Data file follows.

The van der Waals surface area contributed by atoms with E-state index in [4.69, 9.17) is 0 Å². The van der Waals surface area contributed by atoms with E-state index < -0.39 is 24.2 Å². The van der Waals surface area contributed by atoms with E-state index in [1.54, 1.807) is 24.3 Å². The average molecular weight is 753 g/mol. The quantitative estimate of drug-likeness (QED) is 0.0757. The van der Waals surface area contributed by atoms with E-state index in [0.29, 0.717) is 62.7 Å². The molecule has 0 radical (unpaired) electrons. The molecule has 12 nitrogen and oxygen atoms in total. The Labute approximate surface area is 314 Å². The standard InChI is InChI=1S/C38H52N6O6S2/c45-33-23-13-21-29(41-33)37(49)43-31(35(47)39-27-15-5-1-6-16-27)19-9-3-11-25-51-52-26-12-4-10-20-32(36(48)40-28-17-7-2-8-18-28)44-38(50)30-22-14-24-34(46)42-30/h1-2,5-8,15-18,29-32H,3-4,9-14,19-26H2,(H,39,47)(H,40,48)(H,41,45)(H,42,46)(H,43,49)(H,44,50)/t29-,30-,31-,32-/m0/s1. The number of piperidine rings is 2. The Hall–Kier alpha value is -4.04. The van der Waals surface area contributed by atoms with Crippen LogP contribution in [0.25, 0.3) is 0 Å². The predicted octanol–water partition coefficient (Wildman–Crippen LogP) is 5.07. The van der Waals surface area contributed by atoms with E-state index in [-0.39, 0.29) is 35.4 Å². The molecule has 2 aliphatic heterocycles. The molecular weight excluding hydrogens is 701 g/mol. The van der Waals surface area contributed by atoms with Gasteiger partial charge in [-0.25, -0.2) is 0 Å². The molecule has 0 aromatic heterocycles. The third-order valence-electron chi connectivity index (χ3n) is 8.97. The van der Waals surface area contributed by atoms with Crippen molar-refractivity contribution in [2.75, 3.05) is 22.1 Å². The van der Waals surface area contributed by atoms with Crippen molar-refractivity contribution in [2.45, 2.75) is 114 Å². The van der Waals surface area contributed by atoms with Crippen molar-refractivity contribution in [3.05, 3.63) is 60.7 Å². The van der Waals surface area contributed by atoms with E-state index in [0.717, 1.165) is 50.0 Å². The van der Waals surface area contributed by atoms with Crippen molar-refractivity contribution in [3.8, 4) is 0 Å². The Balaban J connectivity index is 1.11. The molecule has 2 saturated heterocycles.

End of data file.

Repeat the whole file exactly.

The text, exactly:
The van der Waals surface area contributed by atoms with E-state index in [4.69, 9.17) is 0 Å². The van der Waals surface area contributed by atoms with E-state index < -0.39 is 24.2 Å². The van der Waals surface area contributed by atoms with E-state index in [1.54, 1.807) is 24.3 Å². The average molecular weight is 753 g/mol. The quantitative estimate of drug-likeness (QED) is 0.0757. The van der Waals surface area contributed by atoms with E-state index in [0.29, 0.717) is 62.7 Å². The molecule has 0 radical (unpaired) electrons. The molecule has 12 nitrogen and oxygen atoms in total. The Labute approximate surface area is 314 Å². The standard InChI is InChI=1S/C38H52N6O6S2/c45-33-23-13-21-29(41-33)37(49)43-31(35(47)39-27-15-5-1-6-16-27)19-9-3-11-25-51-52-26-12-4-10-20-32(36(48)40-28-17-7-2-8-18-28)44-38(50)30-22-14-24-34(46)42-30/h1-2,5-8,15-18,29-32H,3-4,9-14,19-26H2,(H,39,47)(H,40,48)(H,41,45)(H,42,46)(H,43,49)(H,44,50)/t29-,30-,31-,32-/m0/s1. The number of piperidine rings is 2. The Hall–Kier alpha value is -4.04. The van der Waals surface area contributed by atoms with Crippen LogP contribution in [0.25, 0.3) is 0 Å². The predicted octanol–water partition coefficient (Wildman–Crippen LogP) is 5.07. The van der Waals surface area contributed by atoms with E-state index in [-0.39, 0.29) is 35.4 Å². The molecule has 2 aliphatic heterocycles. The molecular weight excluding hydrogens is 701 g/mol. The van der Waals surface area contributed by atoms with Gasteiger partial charge in [-0.25, -0.2) is 0 Å². The molecule has 0 aromatic heterocycles. The third-order valence-electron chi connectivity index (χ3n) is 8.97. The van der Waals surface area contributed by atoms with Crippen molar-refractivity contribution in [2.75, 3.05) is 22.1 Å². The van der Waals surface area contributed by atoms with Crippen molar-refractivity contribution in [2.45, 2.75) is 114 Å². The van der Waals surface area contributed by atoms with Crippen molar-refractivity contribution in [3.05, 3.63) is 60.7 Å². The van der Waals surface area contributed by atoms with E-state index in [0.717, 1.165) is 50.0 Å². The van der Waals surface area contributed by atoms with Crippen molar-refractivity contribution in [3.8, 4) is 0 Å². The Balaban J connectivity index is 1.11. The molecule has 2 saturated heterocycles.